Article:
Grammar Gremlins: Dreyer’s English Part 2

Here are a few examples from the useful lists Benjamin Dreyer includes in his very entertaining Dreyer’s English.

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These from The Confusables frequently confuse me (when in doubt, look it up):

Anymore (We’re not in Kansas anymore) and any more (I don’t want any more chocolate, said no one ever).

Berg (an iceberg) and burg (slang term for a town or city).

Eminent (renowned, famous), imminent (arriving soon), and immanent (inherent).

Imply (to suggest without saying) and infer (to deduce from information).

Loath (adjective meaning reluctant) and loathe (verb meaning detest).

Peak (summit), peek (glance), and pique (stimulate or excite)

Prone (lying on one’s stomach) and supine (lying on one’s back).

Prophecy (noun) and prophesy (verb).

From The Trimmables, extra words you can easily cut (and you should!):

Close proximity. Direct confrontation. End result. Fall down. Fiction novel. Free gift. Glance briefly. Past history. Unexpected surprise.

Perhaps my favorite on this list is assless chaps, referring to Western wear rather than men with no butts. As Dreyer says, look at a cowboy. From behind. A vision dear to the heart of many a romance writer.

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From the section on brand names and trademarks you’ll want to spell and use correctly:

You probably know that Frigidaire is an old brand name refrigerator, but did you know that Onesies is a brand name owned by Gerber Childrenswear? Generically speaking, they are diaper shirts or infant bodysuits (said no one ever). Ping-Pong, Porta-Potty, Realtor, and Sheetrock are also registered trademarks.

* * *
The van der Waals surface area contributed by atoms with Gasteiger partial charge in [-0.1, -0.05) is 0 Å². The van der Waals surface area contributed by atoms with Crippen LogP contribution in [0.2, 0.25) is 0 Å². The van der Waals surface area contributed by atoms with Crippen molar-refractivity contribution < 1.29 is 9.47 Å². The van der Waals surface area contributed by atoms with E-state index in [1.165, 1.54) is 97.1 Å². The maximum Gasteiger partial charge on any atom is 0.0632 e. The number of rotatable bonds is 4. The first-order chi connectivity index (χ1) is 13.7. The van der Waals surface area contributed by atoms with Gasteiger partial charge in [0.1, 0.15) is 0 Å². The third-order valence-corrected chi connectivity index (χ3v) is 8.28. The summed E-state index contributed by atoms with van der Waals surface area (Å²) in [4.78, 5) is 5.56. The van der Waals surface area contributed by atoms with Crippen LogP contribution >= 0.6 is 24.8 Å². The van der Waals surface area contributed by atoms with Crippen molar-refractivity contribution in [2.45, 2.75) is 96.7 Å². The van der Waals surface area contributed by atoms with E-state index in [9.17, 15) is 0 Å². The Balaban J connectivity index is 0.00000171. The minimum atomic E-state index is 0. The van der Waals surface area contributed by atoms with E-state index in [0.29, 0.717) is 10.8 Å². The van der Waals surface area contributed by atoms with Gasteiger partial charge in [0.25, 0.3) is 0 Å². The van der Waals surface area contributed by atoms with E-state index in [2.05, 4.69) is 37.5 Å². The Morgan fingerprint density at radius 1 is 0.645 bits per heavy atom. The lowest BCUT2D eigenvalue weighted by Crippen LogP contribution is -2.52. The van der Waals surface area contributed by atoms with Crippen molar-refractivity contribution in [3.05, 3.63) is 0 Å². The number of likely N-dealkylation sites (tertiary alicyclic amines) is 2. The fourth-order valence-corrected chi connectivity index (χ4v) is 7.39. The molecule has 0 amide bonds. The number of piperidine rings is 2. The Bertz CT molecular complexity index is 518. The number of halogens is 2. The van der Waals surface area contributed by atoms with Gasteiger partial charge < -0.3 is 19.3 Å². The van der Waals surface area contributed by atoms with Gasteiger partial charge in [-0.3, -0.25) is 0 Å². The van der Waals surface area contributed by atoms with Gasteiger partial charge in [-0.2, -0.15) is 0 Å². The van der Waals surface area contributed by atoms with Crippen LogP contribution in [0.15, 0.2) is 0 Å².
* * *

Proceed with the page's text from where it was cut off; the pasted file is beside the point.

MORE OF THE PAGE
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And from Easily Misspelled Words (several of which I misspelled while typing):

Acknowledgment. Battalion. Buoy, buoyancy, and buoyant. Dachshund. Diphtheria. Fuchsia (not fuschia). Liaison. Mischievous (not mischievious). Occurred, occurrence, and occurring. Pastime. Pharaoh. Restaurateur (not restauranteur). Seize and seized.

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Here’s one more I-didn’t-know-that tidbit: Skulduggery, lately often spelled skullduggery, has nothing to do with skulls or digging them up. In fact it comes from an old Scots term for fornication.

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Let’s see you use that one in a romance!

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